Videos from this year's edition of PyCon are being uploaded and some are already available on Python's Miro Community page and on Blip TV. All presentations this year were of high caliber and the diversity will please everyone interested in Python. If you missed the conference, or just one or two presentations that you really wanted to see, check out the videos today!

Wednesday, March 23, 2011

Python-Dev Launches Python Insider Blog

The Python development team has launched a new blog.

Python Insider is the official blog of the Python core development team. It will provide a way for people who don't follow the mailing list to get an overview of topics discussed there, and especially to learn about changes in store for Python.

The announcement includes details about how to subscribe to the blog through its RSS feed, email, and Twitter.

Monday, March 21, 2011

Google Summer of Code: Call for Projects and Mentors

Since 2005, the Python Software Foundation has been sponsoring Google Summer of Code (GSoC) projects to pair students with mentors from Python-based projects for real-world development experience. We are pleased to announce that the PSF is a GSoC sponsoring organization again for 2011!

Call for Applications

The PSF is accepting proposals from different projects in the Python ecosystem. In order to qualify for PSF sponsorship, projects must be prepared to provide at least three mentors to act as guides for students over the course of the summer. Projects also need a well-defined method of team communication, such as a mailing list or dedicated IRC channel.

In addition to the mentors from the core Python team, several umbrella teams are already involved with the PSF for GSoC. They include:

The number of student positions available for PSF projects is based on the number of project applications received during this phase of the program. So if your project could benefit from participating in GSoC, submit an application!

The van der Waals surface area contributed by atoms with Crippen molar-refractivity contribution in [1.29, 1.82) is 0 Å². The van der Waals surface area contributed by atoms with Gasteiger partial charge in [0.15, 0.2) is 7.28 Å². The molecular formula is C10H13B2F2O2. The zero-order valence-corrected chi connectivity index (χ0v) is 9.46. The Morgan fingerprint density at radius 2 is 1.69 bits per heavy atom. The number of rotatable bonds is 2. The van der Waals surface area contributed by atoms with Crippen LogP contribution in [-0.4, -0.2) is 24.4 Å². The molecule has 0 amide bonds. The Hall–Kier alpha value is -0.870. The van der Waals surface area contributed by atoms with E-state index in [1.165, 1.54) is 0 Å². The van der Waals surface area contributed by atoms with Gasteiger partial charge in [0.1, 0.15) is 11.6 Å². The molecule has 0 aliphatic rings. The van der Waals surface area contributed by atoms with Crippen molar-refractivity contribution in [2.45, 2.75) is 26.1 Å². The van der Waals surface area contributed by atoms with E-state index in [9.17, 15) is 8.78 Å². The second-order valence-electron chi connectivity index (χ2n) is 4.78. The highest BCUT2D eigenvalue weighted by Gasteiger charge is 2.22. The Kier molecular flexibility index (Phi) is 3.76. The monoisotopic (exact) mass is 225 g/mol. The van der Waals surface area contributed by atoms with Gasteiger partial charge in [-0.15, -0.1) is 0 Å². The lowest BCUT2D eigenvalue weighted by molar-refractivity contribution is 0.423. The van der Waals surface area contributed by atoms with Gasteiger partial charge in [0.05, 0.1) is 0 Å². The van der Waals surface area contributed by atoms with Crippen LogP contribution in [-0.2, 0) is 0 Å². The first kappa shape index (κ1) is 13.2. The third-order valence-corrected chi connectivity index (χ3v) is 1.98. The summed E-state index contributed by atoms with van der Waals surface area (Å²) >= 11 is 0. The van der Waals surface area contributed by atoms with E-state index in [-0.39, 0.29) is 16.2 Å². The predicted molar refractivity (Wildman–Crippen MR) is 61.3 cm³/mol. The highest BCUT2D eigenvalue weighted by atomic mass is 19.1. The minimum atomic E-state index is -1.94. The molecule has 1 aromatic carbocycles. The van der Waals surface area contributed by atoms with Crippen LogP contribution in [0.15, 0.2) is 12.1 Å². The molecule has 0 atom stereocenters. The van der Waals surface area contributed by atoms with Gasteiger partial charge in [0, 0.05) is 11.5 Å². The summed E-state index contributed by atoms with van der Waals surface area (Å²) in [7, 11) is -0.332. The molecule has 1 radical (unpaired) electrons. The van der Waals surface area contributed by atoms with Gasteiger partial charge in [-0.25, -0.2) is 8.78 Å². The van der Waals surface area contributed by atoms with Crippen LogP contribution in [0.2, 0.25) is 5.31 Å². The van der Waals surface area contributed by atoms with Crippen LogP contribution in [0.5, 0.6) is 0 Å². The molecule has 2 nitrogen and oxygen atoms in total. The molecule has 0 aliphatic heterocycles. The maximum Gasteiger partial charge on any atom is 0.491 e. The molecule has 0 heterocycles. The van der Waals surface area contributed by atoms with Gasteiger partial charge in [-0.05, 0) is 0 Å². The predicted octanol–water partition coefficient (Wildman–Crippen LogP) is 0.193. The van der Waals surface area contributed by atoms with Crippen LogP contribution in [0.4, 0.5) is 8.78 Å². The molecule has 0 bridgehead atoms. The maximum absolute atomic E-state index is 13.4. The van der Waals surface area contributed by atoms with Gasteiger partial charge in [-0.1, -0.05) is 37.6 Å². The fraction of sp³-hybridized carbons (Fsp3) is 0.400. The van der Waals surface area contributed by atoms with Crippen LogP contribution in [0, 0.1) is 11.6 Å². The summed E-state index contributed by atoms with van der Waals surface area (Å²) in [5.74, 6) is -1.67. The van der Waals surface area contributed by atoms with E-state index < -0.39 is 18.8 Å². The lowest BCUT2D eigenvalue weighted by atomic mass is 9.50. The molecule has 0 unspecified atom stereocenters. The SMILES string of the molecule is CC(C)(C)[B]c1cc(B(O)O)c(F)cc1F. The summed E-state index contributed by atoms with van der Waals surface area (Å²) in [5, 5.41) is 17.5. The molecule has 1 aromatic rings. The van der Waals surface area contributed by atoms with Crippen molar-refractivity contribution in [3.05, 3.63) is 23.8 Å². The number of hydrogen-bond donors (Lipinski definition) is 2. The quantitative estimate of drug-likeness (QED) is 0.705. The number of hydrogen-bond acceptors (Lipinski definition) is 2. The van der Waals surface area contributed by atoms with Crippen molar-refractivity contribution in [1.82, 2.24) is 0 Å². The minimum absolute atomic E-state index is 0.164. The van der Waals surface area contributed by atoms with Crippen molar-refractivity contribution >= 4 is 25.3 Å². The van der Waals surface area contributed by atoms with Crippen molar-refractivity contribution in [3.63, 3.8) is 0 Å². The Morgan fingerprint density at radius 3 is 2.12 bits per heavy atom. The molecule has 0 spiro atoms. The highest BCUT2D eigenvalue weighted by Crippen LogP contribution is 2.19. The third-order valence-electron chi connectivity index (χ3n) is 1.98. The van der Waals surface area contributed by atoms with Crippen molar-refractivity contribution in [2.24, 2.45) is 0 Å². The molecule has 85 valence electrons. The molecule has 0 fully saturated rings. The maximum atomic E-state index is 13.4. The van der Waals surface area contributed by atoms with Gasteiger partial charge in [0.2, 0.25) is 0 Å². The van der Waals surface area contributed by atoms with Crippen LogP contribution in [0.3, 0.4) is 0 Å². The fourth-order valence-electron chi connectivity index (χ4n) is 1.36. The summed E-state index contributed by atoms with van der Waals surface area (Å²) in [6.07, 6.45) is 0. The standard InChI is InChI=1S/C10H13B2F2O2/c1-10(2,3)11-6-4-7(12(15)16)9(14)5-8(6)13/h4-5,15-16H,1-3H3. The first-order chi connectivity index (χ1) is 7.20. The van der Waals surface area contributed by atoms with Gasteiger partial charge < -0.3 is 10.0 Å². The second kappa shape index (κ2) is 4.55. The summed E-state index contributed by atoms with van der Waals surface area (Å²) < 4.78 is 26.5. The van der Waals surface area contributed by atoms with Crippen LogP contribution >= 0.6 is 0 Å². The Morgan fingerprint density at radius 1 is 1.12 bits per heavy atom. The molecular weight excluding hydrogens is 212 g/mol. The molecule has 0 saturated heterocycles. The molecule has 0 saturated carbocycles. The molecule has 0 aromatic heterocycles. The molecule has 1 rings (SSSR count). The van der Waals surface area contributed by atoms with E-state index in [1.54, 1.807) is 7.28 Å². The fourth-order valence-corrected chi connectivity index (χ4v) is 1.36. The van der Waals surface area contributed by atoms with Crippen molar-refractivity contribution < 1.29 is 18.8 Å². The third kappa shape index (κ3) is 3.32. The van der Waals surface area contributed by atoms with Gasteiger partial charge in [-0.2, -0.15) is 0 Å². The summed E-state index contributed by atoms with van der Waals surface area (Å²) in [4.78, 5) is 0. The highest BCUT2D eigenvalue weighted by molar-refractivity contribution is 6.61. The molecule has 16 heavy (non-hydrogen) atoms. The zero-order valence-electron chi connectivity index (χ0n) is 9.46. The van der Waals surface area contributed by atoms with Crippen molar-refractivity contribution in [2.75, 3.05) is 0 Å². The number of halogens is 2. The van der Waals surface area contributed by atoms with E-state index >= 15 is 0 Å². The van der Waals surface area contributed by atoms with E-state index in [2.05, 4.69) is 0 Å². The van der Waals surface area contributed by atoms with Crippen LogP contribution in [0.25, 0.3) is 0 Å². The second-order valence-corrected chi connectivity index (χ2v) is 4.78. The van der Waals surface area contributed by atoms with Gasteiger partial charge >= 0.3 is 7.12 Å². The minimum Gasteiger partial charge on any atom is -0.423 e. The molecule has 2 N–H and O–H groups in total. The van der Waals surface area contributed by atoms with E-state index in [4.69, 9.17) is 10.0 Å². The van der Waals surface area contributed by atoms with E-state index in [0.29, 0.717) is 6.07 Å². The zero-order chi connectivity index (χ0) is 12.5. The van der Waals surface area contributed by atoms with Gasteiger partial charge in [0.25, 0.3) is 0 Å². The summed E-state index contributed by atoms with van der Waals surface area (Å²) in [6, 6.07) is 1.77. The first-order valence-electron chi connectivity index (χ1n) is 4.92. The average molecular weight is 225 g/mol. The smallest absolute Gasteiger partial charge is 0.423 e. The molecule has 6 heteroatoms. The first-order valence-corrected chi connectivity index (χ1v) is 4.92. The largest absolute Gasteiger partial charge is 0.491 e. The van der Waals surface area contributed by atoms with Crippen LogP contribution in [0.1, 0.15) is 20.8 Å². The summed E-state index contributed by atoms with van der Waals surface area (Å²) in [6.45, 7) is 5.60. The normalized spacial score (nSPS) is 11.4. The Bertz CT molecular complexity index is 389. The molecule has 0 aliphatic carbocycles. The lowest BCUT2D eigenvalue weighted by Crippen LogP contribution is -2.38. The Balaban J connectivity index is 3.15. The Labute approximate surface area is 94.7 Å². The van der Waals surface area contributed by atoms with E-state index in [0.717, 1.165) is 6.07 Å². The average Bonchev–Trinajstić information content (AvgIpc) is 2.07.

Currently, the PSF is only accepting proposals from different projects in the Python ecosystem. However, it is never too early for students to be involved!

Students may submit to their GSoC application to the PSF from March 28th - April 8th. Please see the GSoC timeline for the complete program schedule. We encourage students to find a project they are interested in working with before the application period opens. Sending an inquiry to the project's mailing list asking where help is needed is highly recommended.

More Details

The GSoC timeline has the complete program schedule.

For more information, please refer to the PSF GSoC status page.

For further questions, please contact the PSF GSoC 2011 coordinator, Arc Riley.

Fill out an application online to have your project considered.

Thursday, March 17, 2011

PyCon Australia

The PSF Board of Directors has awarded a $1500 USD grant to sponsor PyCon AU.

Date and Location

PyCon Australia 2011 will be held in Sydney on the weekend of the 20th and 21st of August in Sydney, Australia. The Call for Proposals has already been sent out.

PyCon AU

Australian Python programming enthusiasts are continuing the global PyCon tradition in Sydney. This will be the second Australian PyCon event, and the organizers anticipate 250 participants. The schedule will include dozens of presentations on topics including web programming, business applications, game development, science and mathematics, social issues, education, testing, databases, documentation and more.

More Information

For more details, refer to the PyCon AU website or mailing list.

Monday, March 14, 2011

Call for Applications: Sprint Funding

The PSF Sprints Committee has sent out a call for applications from groups who want funding to host sprints on Python-related development work.

Sprints Committee

The Sprints Committee was established in June 2010 to encourage and assist groups to come together to work on Python-related projects. The committee has successfully funded a number of sprints since it was created, and the PSF Board of Directors has recently set aside additional funding to be used for sprinting during the upcoming year.

Sprint Topics

Sprints on any topic related to Python may qualify for a grant. Groups can work on any of the interpreters (CPython, PyPy, Jython, IronPython, etc.), modules from the standard library, third-party libraries, development tools, or anything else affecting the community.

Sponsored sprints have covered topics including porting Genshi to Python 3, improvements to packaging as part of the Distribute/distutils project, and most recently, the PyPy winter sprint in Switzerland. Check out the sprints blog for more details.